Secure IT Foundation

Posts Tagged ‘Windows 7

There hasn’t been a major operating system update for some time then two come along together. Both Apple Mac’s Snow Leopard and Microsoft’s Windows 7 are available, so both PC and Mac users have to decide if they upgrade.

We have covered the correct decision process you should use when deciding if you should buy a new computer to get Windows 7 previously. The verdict was if your current secure computer is working fine with XP or Vista, then there is little benefit for the home user apart from eye candy. If your computer is slow now then adding 7 will not change much, software is no substitute for having fast hardware. Mac’s have an advantage here in that the hardware is known by Apple, and they will know the benefits of software changes better than Microsoft whose user could have a near infinite combination of hardware.

From testing and research though, neither operating system could be called ‘secure out the box’. Macs have the advantage of using non admin users on a daily basis, a practice that Windows 7 does not yet enforce, but can do perfectly well. Malware is mostly a Windows problem but Macs have their own malware these days, and the inclusion of very basic malware detection in Snow Leopard shows that it will only get worse according to Apple.

Both have fully functioning firewalls, and the default services offered over a network are mostly a sensible choice for either OS. However it is not all good. Both do suffer from default browsers with known security issues. Years ago the problem with PCs was their accessibility over a network to viruses and worms, but this vulnerability has been mostly closed.

The risk comes these days from the moment the home computer user starts to use their computer! You open a web page loaded with malware and your brand new operating system can be compromised. Even if both Snow Leopard and Windows 7 are using non admin users, poor security practice by the user can allow malware to run. There is nothing any operating system can do if the user enters the administrative password and installs an application which contains malware. The new malware detection in Snow Leopard only stops a couple of known viruses, so the virus writers will modify them not to be detected. Then begins the Mac Anti Virus arms race as seen with Windows.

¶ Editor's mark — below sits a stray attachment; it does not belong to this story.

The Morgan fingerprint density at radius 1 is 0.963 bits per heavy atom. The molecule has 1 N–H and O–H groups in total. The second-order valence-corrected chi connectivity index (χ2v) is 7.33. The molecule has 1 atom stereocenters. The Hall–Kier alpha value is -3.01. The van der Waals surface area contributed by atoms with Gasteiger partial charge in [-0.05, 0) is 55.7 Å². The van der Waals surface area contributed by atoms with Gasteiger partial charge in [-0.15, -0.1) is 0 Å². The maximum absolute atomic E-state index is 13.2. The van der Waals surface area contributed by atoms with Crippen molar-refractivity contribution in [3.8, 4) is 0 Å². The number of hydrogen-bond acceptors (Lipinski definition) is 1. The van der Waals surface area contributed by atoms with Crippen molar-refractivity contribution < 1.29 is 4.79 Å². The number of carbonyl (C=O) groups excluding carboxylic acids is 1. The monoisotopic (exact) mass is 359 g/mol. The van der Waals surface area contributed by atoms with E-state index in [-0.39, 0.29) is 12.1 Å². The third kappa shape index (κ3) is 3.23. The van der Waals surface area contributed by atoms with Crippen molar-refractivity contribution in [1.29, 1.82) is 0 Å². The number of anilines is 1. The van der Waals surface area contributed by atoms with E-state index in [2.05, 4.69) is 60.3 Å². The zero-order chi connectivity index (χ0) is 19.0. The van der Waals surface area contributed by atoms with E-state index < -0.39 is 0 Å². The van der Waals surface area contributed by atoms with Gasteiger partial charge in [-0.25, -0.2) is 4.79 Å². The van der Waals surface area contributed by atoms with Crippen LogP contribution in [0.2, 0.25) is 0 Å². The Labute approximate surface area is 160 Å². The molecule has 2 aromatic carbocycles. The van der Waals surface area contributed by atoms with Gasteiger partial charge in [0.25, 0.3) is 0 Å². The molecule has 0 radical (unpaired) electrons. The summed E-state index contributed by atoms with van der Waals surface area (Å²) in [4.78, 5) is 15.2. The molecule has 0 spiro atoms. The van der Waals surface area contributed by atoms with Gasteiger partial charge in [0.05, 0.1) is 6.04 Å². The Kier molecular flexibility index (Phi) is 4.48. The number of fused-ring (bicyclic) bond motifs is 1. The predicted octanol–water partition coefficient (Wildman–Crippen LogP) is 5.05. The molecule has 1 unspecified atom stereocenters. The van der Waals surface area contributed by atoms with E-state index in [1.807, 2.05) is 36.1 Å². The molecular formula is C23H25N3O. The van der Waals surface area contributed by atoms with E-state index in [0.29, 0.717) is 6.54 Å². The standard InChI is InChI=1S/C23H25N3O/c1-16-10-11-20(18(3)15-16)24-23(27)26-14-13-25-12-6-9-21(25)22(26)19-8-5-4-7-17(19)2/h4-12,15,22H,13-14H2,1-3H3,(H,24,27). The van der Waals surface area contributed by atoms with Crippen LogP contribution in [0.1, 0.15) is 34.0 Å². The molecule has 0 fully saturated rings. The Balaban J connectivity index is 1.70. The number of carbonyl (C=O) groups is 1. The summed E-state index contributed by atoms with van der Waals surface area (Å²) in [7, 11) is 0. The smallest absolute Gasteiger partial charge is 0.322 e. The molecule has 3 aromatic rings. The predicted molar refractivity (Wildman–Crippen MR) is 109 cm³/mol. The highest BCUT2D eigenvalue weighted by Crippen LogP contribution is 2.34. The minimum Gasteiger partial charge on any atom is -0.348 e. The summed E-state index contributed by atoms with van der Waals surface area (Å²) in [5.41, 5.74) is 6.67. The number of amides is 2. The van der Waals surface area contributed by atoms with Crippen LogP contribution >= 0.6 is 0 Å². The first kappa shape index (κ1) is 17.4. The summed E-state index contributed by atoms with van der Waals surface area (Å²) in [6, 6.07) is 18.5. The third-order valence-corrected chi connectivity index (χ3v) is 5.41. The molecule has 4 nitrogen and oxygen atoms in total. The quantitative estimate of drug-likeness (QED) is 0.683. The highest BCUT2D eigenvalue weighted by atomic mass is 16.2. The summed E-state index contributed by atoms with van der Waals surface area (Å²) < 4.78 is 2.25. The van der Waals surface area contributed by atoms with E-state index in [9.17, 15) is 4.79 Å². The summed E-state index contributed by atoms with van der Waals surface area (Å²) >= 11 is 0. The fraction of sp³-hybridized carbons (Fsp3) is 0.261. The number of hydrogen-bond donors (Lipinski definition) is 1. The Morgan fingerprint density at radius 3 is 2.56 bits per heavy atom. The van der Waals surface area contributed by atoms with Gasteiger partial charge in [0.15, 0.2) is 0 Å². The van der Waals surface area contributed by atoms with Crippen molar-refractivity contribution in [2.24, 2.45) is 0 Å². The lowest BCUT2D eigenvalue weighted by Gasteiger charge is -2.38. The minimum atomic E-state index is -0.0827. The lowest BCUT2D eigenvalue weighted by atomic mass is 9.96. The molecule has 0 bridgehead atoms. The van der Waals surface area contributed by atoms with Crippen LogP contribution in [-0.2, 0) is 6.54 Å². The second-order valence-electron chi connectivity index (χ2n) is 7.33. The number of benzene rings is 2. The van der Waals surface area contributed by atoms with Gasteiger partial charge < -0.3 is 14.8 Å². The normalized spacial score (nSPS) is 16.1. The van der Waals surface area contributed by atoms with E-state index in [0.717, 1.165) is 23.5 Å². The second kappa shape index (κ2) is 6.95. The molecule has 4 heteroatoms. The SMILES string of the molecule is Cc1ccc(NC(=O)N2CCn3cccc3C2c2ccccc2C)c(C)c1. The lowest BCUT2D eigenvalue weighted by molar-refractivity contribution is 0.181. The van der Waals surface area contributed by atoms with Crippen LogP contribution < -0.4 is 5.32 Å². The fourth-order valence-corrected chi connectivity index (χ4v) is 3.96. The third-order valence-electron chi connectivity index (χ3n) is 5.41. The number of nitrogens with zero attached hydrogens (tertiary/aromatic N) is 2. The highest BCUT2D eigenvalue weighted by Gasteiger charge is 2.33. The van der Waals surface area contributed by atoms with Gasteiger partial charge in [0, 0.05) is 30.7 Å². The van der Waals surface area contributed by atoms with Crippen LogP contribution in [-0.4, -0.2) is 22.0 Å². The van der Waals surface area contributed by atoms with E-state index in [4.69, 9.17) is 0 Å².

Overall both operating systems offer a default level of security. Macs do offer a higher level of security out the box, but it still is far from a truly secured compared to the Secure Computer Standard. Windows 7 has a much higher security level than Windows XP out the box, but again it still is far from a truly secured compared to the Secure Computer Standard. Both 7 and Snow Leopard offer better user experiences than previous versions, so Mac users will upgrade and 7 will be adopted through people updating their hardware over time. The Secure IT Foundation’s conclusion is that Windows 7 and Snow Leopard are both not secure out the box, and both offer little in the way of user education.

Wouldn’t it be nice if you had to watch a safety video before you used the new operating system. Works well to give all air passengers a minimum level of safety knowledge for flight, perhaps its time computers came with a safety manual. Until then you can always read the Home Computer Policy

SB

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October 22nd 2009 was the launch date of the new version of Windows, called exotically Windows 7. Unless you have never used a computer and are looking to buy your first one, then you will be used to using either Windows XP or Vista already. So the big question for home computer users is, should I buy a new computer with Windows 7 installed or buy Windows 7 and install on my current computer, else just keep using what I have?